Symptom screen frequently misses HIV in children and delays treatment, Kenyan study shows

Carole Leach-Lemens
Published: 13 September 2012

Clinical diagnosis of HIV infection in infants performed poorly and resulted in delayed diagnosis when compared to virologic testing,  a prospective cohort study conducted in Kenya has shown. The findings emphasise the importance of access to virologic testing for early infant HIV diagnosis in resource-limited settings.

At one month of age, 70 children were already infected with HIV (81% of all infections during the study period) but only one was correctly diagnosed by using the World Health Organization’s (WHO) 2008 Integrated Management of Childhood Illness (IMCI) clinical algorithm, Lara C Diener and colleagues report in this secondary analysis of a four-year prospective cohort study published in the advance online edition of AIDS.

The study evaluated the performance of the WHO IMCI algorithm for HIV diagnosis in infants, in comparison to virologic and serologic tests for HIV diagnosis, in 444 HIV-exposed infants born to mothers with HIV receiving care in Nairobi between 1999 and 2003.

Using virologic testing, 86 infants (19%) were diagnosed with HIV infection during the first year of life.

The overall sensitivity (true positive), specificity (true negative), positive predictive value (PPV – the proportion of positive results that are true positives) and negative predictive value (NPV – the proportion of those with negative results who are without disease) of IMCI compared to virologic testing (the gold standard) were 58, 87, 52 and 90%, respectively.

In other words, only 58% (50/86) were eventually diagnosed by IMCI. While sensitivity increased with age, using IMCI delayed diagnosis by an estimated median time of 5.9 months, p<0.0001.

These findings highlight the limited effectiveness of IMCI as a tool for diagnosis in early infancy. Supporting the development of rapid virologic point-of-care diagnostics for this population, where early diagnosis and prompt treatment are critical to survival, the authors stress.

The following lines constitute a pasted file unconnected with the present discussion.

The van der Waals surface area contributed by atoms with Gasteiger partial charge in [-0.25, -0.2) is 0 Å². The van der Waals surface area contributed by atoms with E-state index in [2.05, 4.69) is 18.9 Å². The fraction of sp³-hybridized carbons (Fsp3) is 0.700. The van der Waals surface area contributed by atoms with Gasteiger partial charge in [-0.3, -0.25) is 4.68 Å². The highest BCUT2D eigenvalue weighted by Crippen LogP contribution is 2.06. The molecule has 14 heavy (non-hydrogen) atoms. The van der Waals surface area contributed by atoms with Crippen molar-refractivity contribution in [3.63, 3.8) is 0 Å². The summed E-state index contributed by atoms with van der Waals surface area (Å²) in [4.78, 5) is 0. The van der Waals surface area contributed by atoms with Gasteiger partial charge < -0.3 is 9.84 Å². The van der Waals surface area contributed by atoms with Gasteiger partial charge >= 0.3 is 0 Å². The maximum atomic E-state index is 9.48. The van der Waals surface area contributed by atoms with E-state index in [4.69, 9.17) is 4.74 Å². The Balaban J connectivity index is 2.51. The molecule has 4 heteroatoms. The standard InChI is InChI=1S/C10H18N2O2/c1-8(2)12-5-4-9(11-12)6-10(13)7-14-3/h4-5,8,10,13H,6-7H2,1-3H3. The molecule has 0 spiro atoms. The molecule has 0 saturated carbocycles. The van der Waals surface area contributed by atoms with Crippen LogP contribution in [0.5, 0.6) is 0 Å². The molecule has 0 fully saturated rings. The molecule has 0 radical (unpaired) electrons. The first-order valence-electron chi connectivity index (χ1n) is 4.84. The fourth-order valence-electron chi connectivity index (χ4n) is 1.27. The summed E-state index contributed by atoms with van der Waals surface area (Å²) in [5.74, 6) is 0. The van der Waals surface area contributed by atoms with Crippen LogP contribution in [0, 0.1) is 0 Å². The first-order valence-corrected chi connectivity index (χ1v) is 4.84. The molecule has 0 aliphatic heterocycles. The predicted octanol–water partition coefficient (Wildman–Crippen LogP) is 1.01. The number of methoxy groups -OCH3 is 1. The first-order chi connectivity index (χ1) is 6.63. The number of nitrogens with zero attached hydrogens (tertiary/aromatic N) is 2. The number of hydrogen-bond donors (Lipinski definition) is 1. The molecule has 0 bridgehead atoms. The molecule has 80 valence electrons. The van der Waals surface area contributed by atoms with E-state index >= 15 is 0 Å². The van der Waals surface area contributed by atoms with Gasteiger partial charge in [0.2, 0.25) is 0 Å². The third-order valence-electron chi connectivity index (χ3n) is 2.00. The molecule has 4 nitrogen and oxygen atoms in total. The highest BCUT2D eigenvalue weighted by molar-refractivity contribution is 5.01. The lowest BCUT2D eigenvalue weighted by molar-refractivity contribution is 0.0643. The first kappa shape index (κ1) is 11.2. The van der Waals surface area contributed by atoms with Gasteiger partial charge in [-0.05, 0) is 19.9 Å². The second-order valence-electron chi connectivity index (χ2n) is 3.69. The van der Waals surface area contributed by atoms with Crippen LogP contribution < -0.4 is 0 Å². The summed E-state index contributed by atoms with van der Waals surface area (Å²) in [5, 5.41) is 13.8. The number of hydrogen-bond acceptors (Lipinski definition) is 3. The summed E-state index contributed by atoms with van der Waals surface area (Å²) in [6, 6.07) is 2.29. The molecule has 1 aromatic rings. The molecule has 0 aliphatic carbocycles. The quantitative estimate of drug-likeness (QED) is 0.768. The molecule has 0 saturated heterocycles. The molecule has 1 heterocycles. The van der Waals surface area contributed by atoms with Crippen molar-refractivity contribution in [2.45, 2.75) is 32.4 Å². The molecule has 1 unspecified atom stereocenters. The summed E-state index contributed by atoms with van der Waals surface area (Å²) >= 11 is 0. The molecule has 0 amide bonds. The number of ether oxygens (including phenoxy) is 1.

Without treatment, 50% of HIV-infected infants will die before their second birthday. Current WHO guidelines recommend starting ART at the time of diagnosis in all children under two years of age.  

IMCI, a set of standardised clinical algorithms, is used in settings with limited access to laboratory diagnostics, to diagnose and manage common illnesses in children. The use of a clinical algorithm to identify paediatric HIV infection was first validated in 2003. Updated by WHO in 2006 and 2008, identification is based on the presence of two or more of seven clinical criteria.

In 2010, although the evidence was of low quality. WHO recommended the use of clinical algorithms and serologic testing where virologic testing was unavailable, so acknowledging the potential of IMCI as an important screening tool.

Healthcare workers in resource-poor settings may use IMCI to help make decisions regarding further HIV testing, starting ART, cotrimoxazole prophylaxis and infant feeding.

A wide range of sensitivity (9 to 89%) and specificity (42 to 99%) estimates for HIV clinical algorithms have been reported. Factors affecting this disparity include age distribution, health status, HIV prevalence, health-worker training and the diagnostic test chosen.

Given these findings, together with the pending WHO 2012 review of evidence for the re-evaluation of clinical algorithms among highly vulnerable infant populations, longitudinal studies looking at IMCI performance are timely, note the authors.

In this secondary analysis of a study of HIV-exposed Kenyan infants that looked at HIV transmission and infant immunity, the authors chose to describe the effect of age on IMCI performance during the first year of life and the delay in diagnosis when comparing using IMCI with virologic testing.

Between July 1999 and November 2002, 410 pregnant HIV-positive women were recruited from Nairobi City Council maternal-child health clinics.